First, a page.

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Small Distractions Keep You Focused

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Today Zack Grossbart stops by to take a different take on distractions and focus.  Zack is the author of the upcoming book The One Minute Commute and writes over on his blog.  Zack focuses much of his writing on exploring how to build distributed teams using best practices from the high-tech industry.

Everyone knows that distractions make it more difficult to stay focused, but sometimes they stressballsattack.jpgmake it easier. Have you ever fallen asleep during a long phone meeting? My father (a practicing psychologist) told me how distractions can make it easier to stay focused on the telephone.

When you talk with someone face-to-face you are getting a huge amount of information. Telephone conversations give your brain the audio information, but not the visual information. When it doesn’t get the visual information from the conversation it will look for it somewhere else. Give your brain something more to do.
Other people can tell when you lose focus on the phone conversation.

Use small distractions to help you stay focused:

  • Visual distractions help you focus. Don’t watch a movie (that is too distracting), but some low-key Internet browsing can work well.
  • Do something with your hands. Play with a desk toy, pass a ball back and forth, knit, anything that you can do mindlessly.
  • Walk around. Exercise is good for your brain and movement helps you focus.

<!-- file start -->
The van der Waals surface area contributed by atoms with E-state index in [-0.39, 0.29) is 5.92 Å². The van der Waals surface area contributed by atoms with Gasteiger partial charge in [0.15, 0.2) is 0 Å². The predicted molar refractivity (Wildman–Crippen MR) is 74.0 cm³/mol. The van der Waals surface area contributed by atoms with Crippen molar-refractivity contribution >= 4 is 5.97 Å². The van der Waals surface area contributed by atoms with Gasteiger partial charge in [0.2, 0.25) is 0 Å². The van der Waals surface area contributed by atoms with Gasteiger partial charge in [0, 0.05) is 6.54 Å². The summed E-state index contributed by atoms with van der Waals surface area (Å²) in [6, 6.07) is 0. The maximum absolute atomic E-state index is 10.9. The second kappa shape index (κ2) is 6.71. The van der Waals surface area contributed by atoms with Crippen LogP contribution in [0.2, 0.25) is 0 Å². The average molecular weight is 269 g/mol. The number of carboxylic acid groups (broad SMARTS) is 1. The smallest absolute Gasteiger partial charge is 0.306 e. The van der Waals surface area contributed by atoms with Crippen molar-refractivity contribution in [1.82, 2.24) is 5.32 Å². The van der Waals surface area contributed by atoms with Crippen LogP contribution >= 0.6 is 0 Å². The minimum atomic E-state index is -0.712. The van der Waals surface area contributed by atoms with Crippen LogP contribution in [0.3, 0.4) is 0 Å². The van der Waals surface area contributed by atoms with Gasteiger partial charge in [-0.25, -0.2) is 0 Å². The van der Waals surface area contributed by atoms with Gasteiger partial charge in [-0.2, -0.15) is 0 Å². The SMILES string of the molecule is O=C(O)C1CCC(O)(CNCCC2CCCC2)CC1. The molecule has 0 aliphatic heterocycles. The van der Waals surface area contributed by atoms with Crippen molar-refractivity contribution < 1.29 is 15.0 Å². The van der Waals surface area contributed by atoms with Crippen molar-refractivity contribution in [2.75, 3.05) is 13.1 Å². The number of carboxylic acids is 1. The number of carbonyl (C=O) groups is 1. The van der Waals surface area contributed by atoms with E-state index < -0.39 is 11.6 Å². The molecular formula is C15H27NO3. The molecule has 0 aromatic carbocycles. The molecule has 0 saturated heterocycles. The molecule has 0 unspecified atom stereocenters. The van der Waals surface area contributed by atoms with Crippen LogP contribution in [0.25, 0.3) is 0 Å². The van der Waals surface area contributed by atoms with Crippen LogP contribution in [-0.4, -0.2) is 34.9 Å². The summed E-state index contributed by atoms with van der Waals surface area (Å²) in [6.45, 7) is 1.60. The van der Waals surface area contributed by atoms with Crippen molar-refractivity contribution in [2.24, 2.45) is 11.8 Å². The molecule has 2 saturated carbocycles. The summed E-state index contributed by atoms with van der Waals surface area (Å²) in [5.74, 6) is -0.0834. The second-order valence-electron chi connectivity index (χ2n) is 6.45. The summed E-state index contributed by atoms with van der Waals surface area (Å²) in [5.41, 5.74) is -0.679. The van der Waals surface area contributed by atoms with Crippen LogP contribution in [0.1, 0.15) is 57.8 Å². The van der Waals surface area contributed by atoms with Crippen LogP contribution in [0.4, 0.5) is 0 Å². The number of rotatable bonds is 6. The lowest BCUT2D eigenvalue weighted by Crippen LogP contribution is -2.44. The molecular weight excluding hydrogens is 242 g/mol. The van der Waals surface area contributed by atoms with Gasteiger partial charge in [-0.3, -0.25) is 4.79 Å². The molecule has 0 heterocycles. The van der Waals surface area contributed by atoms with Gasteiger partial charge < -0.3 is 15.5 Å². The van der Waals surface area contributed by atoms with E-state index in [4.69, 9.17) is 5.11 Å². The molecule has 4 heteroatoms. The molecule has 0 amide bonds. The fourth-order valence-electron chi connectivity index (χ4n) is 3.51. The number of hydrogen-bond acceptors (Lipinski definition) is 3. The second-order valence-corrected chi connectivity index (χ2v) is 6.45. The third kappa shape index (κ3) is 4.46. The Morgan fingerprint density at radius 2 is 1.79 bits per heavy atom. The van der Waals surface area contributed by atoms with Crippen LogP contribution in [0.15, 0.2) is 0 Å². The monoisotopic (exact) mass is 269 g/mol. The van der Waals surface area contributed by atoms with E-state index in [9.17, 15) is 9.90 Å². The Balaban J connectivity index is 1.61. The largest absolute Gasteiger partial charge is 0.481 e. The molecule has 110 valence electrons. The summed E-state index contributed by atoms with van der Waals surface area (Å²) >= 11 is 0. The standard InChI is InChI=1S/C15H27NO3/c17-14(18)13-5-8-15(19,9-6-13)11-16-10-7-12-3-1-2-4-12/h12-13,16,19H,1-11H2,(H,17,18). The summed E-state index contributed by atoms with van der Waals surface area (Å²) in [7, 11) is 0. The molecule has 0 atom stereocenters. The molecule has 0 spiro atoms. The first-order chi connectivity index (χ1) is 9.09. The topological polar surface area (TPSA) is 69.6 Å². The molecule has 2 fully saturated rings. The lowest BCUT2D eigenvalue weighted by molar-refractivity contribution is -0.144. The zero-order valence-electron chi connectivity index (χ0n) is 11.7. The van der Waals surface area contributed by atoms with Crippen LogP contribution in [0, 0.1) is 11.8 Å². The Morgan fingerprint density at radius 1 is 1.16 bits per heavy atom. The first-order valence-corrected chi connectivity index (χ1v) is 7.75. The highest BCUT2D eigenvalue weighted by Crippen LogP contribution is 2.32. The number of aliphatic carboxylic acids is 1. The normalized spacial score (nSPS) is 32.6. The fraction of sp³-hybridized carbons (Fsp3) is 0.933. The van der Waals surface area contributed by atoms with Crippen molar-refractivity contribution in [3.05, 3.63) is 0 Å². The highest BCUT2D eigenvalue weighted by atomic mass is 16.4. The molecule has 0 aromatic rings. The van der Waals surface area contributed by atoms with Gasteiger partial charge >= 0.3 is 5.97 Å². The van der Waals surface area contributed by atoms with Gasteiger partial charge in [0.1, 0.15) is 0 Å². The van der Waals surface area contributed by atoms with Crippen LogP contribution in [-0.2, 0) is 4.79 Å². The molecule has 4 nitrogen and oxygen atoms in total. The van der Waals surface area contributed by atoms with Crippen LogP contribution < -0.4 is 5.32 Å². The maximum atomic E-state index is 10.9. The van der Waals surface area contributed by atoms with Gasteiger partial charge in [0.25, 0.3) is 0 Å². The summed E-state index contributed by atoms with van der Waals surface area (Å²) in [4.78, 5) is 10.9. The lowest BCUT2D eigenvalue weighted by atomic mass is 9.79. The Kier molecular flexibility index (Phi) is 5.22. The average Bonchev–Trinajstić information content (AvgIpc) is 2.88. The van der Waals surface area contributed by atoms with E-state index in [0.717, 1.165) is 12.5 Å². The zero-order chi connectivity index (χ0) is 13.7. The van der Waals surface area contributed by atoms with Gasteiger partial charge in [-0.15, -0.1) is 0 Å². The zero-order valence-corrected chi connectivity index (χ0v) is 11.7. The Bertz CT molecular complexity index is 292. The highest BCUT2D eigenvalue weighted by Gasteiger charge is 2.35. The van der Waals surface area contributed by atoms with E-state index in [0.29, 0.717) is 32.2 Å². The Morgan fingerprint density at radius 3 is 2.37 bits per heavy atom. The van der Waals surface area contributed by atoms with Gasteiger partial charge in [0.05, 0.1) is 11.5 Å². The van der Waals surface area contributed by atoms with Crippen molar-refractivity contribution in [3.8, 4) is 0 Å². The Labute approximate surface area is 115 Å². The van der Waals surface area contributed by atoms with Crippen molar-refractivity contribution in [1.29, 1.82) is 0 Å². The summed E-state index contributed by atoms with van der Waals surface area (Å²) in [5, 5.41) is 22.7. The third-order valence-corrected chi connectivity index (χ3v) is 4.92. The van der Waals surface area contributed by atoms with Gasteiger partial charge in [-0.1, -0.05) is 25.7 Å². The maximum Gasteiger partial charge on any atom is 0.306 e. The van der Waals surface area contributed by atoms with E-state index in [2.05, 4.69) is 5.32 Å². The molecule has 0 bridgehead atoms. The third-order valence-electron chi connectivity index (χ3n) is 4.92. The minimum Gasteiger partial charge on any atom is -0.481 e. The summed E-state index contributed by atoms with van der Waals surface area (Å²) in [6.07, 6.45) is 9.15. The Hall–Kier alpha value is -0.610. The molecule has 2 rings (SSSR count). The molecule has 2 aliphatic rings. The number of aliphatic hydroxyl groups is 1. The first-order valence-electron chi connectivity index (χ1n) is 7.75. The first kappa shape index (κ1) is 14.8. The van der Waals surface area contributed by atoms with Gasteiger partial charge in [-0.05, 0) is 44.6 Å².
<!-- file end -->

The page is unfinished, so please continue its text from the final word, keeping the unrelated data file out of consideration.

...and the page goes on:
Giving yourself small distractions while you are on conference calls will help you stay focused and be more productive.

Do you have a good idea for staying focused on the phone? Post a comment and let other people know.

Photo by: Robert Banh

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  • zgrossbart.myopenid.com

    Justin, thanks for having me over. This was a lot of fun to write. My favorite little distraction is a hacky sack. Easy to throw, easy to catch, and not too loud in case I miss.

  • https://www.google.com/accounts/o8/id?id=AItOawnwAKiukWSdv1WaaesKBFU3wFzsa2vuPaQ

    Playing a casual game at work can be a good way to reward yourself, have a little fun and still keep your ears and mind focused on work. WebWars has just launched a movement to play@work, which encourages workers to reward themselves in a non-distracting way with a bit of quick gameplay. You can find out more about the play@work initiative and learn how you can join us here

  • robbsterino

    I don’t spend much time on the phone, but if I’m on for long with nothing else to do, I pull out my pen and start drawing abstract shapes and shading them. This study says that mindless doodling improves memory recall: http://bit.ly/1dTis2

    • zgrossbart.myopenid.com

      I first posted this in response to an article looking for telecommuting horror stories, but it was the beginning of why I started looking for small distractions in the first place so here goes:
      During my first long conference calls I was very easily distracted. I never had this problem in the office since there was a lot of visual input to keep me focused. But over the phone long team meetings were deadly boring. This was a big problem since I really wanted to pay attention to the meeting.